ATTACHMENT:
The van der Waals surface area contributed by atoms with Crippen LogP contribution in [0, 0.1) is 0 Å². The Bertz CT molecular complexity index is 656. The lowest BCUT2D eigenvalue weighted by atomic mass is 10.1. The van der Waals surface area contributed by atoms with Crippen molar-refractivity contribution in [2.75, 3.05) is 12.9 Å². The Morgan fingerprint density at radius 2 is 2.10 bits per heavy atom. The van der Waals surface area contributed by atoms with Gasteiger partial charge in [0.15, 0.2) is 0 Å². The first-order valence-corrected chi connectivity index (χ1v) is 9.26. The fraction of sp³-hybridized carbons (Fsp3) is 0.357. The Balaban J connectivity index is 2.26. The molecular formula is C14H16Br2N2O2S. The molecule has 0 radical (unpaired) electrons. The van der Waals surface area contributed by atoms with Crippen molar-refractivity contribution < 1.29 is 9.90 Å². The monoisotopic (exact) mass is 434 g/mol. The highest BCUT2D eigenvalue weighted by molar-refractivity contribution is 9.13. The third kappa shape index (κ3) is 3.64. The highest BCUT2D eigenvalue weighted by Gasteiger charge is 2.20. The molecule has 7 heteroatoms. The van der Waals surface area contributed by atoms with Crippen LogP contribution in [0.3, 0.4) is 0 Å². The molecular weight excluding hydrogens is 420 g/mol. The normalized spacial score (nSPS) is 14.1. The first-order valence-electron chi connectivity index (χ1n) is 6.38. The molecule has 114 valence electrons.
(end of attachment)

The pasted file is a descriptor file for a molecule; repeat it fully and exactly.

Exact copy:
The van der Waals surface area contributed by atoms with Crippen LogP contribution in [0, 0.1) is 0 Å². The Bertz CT molecular complexity index is 656. The lowest BCUT2D eigenvalue weighted by atomic mass is 10.1. The van der Waals surface area contributed by atoms with Crippen molar-refractivity contribution in [2.75, 3.05) is 12.9 Å². The Morgan fingerprint density at radius 2 is 2.10 bits per heavy atom. The van der Waals surface area contributed by atoms with Gasteiger partial charge in [0.15, 0.2) is 0 Å². The first-order valence-corrected chi connectivity index (χ1v) is 9.26. The fraction of sp³-hybridized carbons (Fsp3) is 0.357. The Balaban J connectivity index is 2.26. The molecular formula is C14H16Br2N2O2S. The molecule has 0 radical (unpaired) electrons. The van der Waals surface area contributed by atoms with Crippen molar-refractivity contribution < 1.29 is 9.90 Å². The monoisotopic (exact) mass is 434 g/mol. The highest BCUT2D eigenvalue weighted by molar-refractivity contribution is 9.13. The third kappa shape index (κ3) is 3.64. The highest BCUT2D eigenvalue weighted by Gasteiger charge is 2.20. The molecule has 7 heteroatoms. The van der Waals surface area contributed by atoms with Crippen LogP contribution in [0.3, 0.4) is 0 Å². The molecular weight excluding hydrogens is 420 g/mol. The normalized spacial score (nSPS) is 14.1. The first-order valence-electron chi connectivity index (χ1n) is 6.38. The molecule has 114 valence electrons.